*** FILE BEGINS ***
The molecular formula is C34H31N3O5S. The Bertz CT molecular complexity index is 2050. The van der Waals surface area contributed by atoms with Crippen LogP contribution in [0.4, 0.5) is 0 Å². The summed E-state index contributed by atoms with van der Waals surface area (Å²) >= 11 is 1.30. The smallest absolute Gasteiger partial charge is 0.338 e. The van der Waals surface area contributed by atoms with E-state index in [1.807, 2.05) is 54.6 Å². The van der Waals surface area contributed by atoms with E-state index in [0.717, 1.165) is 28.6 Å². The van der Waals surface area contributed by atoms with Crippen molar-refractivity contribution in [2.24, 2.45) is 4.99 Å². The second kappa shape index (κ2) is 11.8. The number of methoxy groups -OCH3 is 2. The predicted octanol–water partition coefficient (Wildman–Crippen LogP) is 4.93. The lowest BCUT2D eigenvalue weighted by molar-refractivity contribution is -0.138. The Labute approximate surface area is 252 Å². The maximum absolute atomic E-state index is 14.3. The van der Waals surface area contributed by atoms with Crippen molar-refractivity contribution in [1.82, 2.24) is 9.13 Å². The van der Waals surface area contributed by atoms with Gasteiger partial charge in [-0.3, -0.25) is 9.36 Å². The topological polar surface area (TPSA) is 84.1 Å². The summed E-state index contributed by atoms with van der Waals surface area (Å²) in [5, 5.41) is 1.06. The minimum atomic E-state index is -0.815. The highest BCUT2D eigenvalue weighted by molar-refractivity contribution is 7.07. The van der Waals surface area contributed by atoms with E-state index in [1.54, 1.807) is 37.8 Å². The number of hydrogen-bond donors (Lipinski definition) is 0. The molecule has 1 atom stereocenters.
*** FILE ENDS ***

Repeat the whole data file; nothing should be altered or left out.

The molecular formula is C34H31N3O5S. The Bertz CT molecular complexity index is 2050. The van der Waals surface area contributed by atoms with Crippen LogP contribution in [0.4, 0.5) is 0 Å². The summed E-state index contributed by atoms with van der Waals surface area (Å²) >= 11 is 1.30. The smallest absolute Gasteiger partial charge is 0.338 e. The van der Waals surface area contributed by atoms with E-state index in [1.807, 2.05) is 54.6 Å². The van der Waals surface area contributed by atoms with E-state index in [0.717, 1.165) is 28.6 Å². The van der Waals surface area contributed by atoms with Crippen molar-refractivity contribution in [2.24, 2.45) is 4.99 Å². The second kappa shape index (κ2) is 11.8. The number of methoxy groups -OCH3 is 2. The predicted octanol–water partition coefficient (Wildman–Crippen LogP) is 4.93. The lowest BCUT2D eigenvalue weighted by molar-refractivity contribution is -0.138. The Labute approximate surface area is 252 Å². The maximum absolute atomic E-state index is 14.3. The van der Waals surface area contributed by atoms with Crippen molar-refractivity contribution in [1.82, 2.24) is 9.13 Å². The van der Waals surface area contributed by atoms with Gasteiger partial charge in [-0.3, -0.25) is 9.36 Å². The topological polar surface area (TPSA) is 84.1 Å². The summed E-state index contributed by atoms with van der Waals surface area (Å²) in [5, 5.41) is 1.06. The minimum atomic E-state index is -0.815. The highest BCUT2D eigenvalue weighted by molar-refractivity contribution is 7.07. The van der Waals surface area contributed by atoms with E-state index in [1.54, 1.807) is 37.8 Å². The number of hydrogen-bond donors (Lipinski definition) is 0. The molecule has 1 atom stereocenters.